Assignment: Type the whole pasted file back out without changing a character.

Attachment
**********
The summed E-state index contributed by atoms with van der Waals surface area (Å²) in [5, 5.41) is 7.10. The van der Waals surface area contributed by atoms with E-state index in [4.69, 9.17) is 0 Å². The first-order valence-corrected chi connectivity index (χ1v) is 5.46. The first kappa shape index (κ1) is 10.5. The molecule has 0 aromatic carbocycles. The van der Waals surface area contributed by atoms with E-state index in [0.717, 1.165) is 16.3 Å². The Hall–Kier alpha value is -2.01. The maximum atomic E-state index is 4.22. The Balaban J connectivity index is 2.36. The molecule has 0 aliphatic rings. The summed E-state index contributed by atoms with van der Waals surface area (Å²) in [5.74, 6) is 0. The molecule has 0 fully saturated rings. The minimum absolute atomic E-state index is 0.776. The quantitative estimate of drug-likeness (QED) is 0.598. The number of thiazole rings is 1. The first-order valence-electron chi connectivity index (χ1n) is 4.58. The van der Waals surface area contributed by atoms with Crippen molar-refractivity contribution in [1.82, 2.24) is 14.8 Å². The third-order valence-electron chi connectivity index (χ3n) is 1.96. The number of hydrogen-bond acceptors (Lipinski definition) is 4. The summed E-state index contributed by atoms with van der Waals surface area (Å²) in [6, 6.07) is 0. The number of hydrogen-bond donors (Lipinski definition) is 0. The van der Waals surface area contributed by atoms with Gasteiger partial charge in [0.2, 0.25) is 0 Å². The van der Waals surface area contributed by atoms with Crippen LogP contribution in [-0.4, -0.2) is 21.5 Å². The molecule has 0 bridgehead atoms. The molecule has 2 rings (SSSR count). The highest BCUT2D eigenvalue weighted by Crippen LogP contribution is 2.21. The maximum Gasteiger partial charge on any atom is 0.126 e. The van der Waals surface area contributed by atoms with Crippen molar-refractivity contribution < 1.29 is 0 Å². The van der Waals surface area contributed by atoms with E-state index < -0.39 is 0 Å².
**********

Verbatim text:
The summed E-state index contributed by atoms with van der Waals surface area (Å²) in [5, 5.41) is 7.10. The van der Waals surface area contributed by atoms with E-state index in [4.69, 9.17) is 0 Å². The first-order valence-corrected chi connectivity index (χ1v) is 5.46. The first kappa shape index (κ1) is 10.5. The molecule has 0 aromatic carbocycles. The van der Waals surface area contributed by atoms with E-state index in [0.717, 1.165) is 16.3 Å². The Hall–Kier alpha value is -2.01. The maximum atomic E-state index is 4.22. The Balaban J connectivity index is 2.36. The molecule has 0 aliphatic rings. The summed E-state index contributed by atoms with van der Waals surface area (Å²) in [5.74, 6) is 0. The molecule has 0 fully saturated rings. The minimum absolute atomic E-state index is 0.776. The quantitative estimate of drug-likeness (QED) is 0.598. The number of thiazole rings is 1. The first-order valence-electron chi connectivity index (χ1n) is 4.58. The van der Waals surface area contributed by atoms with Crippen molar-refractivity contribution in [1.82, 2.24) is 14.8 Å². The third-order valence-electron chi connectivity index (χ3n) is 1.96. The number of hydrogen-bond acceptors (Lipinski definition) is 4. The summed E-state index contributed by atoms with van der Waals surface area (Å²) in [6, 6.07) is 0. The number of hydrogen-bond donors (Lipinski definition) is 0. The van der Waals surface area contributed by atoms with Gasteiger partial charge in [0.2, 0.25) is 0 Å². The van der Waals surface area contributed by atoms with Crippen LogP contribution in [-0.4, -0.2) is 21.5 Å². The molecule has 0 bridgehead atoms. The molecule has 2 rings (SSSR count). The highest BCUT2D eigenvalue weighted by Crippen LogP contribution is 2.21. The maximum Gasteiger partial charge on any atom is 0.126 e. The van der Waals surface area contributed by atoms with Crippen molar-refractivity contribution < 1.29 is 0 Å². The van der Waals surface area contributed by atoms with E-state index < -0.39 is 0 Å².